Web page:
Back in 2011, I read a fascinating post on the Planner, Perimeter, Predictor, Paul McCobb blog about the Distinguished Designer series of tiles by Pomona Tile Manufacturing Company, which included tiles by designers George Nelson, Paul McCobb, Saul Bass, Paul Laszlo, Millard Sheets, Dorothy Liebes and Dong Kingman. These tiles were sold from 1957 through 1963.
I immediately hurried to eBay to see if I could find any for myself and was able to score these two Starspray tiles by Paul McCobb, which then sat in a drawer in my kitchen for two years, waiting for me to do something with them.
|Pomona Starspray tiles by Paul McCobb|
When my new apartment was finished, I had two small sections of 1" mosaic tile left over from my bathroom, and I hated to throw them away, so I stuck them in a closet, where they've sat for the past two months.
|Leftover mosaic tile from my apartment construction|
The other day, I decided it was time to put these odds and ends of tile to good use, so I turned them into trivets and refrigerator magnets. Sure, I know...not very exciting. But very much like paper towels, they're something most of us use, even though we generally hide them when we're taking photos of our homes.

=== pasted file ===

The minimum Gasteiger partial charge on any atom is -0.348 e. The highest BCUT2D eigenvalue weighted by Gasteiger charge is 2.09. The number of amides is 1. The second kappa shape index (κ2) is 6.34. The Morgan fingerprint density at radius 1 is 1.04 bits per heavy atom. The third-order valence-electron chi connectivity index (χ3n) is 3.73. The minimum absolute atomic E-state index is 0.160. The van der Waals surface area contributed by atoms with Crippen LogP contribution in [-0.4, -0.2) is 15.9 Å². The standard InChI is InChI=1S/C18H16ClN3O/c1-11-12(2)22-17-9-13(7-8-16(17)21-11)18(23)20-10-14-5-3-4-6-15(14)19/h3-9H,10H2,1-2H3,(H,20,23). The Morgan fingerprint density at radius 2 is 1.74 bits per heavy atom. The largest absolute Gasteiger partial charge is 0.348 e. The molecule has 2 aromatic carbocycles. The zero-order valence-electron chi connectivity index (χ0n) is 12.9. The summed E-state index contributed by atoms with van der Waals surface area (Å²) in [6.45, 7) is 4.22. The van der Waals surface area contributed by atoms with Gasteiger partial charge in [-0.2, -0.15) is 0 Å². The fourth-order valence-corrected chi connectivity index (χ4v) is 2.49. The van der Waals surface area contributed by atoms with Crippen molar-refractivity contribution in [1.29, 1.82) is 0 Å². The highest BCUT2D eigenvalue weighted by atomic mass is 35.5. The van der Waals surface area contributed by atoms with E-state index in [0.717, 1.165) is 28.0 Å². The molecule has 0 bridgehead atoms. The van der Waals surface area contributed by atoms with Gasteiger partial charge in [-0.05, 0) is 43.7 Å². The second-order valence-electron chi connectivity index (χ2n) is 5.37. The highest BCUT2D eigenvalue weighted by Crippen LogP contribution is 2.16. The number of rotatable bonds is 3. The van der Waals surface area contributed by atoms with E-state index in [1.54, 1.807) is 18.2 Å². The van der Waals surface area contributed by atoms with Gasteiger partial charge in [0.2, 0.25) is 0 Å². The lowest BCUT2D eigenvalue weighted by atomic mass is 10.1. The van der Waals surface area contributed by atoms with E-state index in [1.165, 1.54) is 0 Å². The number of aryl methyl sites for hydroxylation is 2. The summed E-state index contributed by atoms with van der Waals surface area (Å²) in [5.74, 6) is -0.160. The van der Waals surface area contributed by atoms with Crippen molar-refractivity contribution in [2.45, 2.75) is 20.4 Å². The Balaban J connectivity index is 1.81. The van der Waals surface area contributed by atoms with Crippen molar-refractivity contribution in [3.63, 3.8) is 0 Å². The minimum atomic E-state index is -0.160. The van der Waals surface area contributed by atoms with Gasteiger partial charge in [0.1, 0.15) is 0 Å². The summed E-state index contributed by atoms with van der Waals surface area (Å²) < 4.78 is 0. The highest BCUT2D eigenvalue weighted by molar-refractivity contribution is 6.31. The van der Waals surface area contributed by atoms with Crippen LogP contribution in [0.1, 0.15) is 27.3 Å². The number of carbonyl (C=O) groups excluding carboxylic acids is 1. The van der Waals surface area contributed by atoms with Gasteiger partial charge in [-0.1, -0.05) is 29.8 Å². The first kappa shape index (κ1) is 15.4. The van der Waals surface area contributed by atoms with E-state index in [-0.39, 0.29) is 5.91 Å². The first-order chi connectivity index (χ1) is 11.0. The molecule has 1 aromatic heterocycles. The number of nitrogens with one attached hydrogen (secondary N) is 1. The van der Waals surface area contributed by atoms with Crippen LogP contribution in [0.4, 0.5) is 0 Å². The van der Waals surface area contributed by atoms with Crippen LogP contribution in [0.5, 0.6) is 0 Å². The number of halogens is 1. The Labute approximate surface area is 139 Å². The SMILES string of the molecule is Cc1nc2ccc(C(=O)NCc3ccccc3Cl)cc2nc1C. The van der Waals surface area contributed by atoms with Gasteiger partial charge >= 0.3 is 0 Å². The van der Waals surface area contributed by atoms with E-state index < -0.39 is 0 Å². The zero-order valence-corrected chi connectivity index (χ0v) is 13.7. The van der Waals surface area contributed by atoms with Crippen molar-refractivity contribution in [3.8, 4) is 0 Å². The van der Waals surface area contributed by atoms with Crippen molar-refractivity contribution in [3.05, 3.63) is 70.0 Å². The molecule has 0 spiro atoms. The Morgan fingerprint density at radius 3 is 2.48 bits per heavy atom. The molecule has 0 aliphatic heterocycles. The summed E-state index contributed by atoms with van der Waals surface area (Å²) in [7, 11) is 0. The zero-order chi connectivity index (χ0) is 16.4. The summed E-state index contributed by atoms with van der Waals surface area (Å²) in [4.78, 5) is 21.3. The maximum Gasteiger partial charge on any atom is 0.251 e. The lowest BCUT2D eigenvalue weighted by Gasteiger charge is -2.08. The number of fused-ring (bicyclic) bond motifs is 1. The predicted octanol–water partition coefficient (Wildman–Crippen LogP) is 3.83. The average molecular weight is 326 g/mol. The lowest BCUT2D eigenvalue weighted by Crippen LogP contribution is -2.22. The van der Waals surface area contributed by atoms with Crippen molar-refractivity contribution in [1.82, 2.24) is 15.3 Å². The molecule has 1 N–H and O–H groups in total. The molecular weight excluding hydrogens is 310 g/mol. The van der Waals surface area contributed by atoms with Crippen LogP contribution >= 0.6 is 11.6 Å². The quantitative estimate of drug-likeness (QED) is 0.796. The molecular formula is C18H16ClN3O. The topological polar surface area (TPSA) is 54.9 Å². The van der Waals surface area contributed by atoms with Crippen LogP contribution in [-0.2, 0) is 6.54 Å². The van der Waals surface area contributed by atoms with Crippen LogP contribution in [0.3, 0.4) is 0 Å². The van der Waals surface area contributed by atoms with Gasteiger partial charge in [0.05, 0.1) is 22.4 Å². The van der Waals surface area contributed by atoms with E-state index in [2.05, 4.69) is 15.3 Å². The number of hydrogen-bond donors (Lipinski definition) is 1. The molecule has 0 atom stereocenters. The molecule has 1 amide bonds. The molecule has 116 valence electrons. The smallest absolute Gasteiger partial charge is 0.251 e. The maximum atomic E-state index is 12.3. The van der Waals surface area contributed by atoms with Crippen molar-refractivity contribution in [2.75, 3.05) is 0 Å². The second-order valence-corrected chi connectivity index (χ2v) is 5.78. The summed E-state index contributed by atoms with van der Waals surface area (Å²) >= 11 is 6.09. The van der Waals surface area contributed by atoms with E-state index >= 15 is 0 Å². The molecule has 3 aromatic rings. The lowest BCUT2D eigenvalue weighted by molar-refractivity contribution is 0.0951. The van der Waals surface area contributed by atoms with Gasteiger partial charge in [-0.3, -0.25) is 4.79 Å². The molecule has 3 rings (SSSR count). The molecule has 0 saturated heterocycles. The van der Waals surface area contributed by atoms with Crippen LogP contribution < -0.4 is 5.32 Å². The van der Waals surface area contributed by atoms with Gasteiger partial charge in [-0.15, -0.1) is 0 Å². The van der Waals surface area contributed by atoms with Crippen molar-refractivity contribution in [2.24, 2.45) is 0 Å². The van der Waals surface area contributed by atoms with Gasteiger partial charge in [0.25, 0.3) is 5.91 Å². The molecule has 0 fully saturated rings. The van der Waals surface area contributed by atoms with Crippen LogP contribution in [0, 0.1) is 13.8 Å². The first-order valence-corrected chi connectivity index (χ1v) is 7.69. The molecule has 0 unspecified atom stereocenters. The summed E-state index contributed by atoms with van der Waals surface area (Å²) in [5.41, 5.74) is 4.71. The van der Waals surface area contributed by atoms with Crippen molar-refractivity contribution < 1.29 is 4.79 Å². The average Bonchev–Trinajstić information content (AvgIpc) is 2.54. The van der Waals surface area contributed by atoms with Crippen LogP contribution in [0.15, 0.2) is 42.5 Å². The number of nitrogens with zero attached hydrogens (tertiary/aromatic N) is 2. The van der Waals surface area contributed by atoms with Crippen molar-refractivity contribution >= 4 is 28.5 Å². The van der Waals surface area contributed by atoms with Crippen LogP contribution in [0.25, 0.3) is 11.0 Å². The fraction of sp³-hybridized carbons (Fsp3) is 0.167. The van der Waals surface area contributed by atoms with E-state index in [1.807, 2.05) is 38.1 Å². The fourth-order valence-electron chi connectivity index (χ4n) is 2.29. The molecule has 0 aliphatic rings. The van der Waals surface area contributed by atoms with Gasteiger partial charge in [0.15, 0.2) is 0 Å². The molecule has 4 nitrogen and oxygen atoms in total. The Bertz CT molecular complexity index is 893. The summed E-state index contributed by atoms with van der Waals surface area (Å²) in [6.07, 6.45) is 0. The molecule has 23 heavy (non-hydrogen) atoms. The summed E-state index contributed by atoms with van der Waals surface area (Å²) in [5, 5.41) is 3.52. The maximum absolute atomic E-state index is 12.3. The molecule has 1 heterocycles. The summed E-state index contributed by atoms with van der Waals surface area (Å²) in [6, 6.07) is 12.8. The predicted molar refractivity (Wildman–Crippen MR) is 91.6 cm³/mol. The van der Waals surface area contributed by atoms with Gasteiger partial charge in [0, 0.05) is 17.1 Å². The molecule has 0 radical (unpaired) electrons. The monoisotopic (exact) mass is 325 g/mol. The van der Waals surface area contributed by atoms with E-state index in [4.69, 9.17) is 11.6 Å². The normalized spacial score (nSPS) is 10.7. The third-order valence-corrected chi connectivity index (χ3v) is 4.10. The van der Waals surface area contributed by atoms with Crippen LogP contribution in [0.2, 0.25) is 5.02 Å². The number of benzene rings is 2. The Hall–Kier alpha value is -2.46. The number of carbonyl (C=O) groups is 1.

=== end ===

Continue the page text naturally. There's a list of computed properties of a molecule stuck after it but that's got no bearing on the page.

I had some self-adhesive round felt pads already. All I needed to buy were some 1/2" neodymium rare earth magnets and some E6000 industrial strength adhesive.
|Waxman heavy duty felt pads|
|Rare earth super magnets|
After a few dabs of glue and a few hours' drying time*, I had a great pair of mid-century trivets and a set of simple kitchen magnets that look right at home in a modern kitchen.
I may eventually have wood frames made for them, but they work nicely for now.
It was such a simple project that it needs no instructions, but I will warn you that there's a reason the rare earth magnets are called "super magnets." I bought the ones that are 1/2" in diameter and 1/16" thick, and even the ones that small are hard to get apart. The best method is to slide them apart, not pull. And keep a fair amount of distance between them on your table, because they will attract each other and jump all over your work surface if you let them. Their extra-strong magnetism is the reason you will want to use industrial strength adhesive too. Otherwise, when you try to pull them off your refrigerator, the decorative tile will pop right off, leaving a bare magnet on the door.
This was one of those "five minutes, tops" projects that I like so much, because I'm a sucker for instant gratification. Maybe it will give you some ideas for projects using leftover tile from your last remodel.
*After drying for less than 2 hours, the tile stayed on the magnet when I pulled it off metal. However, the product instructions recommend 24-72 hours' drying time for maximum adhesion.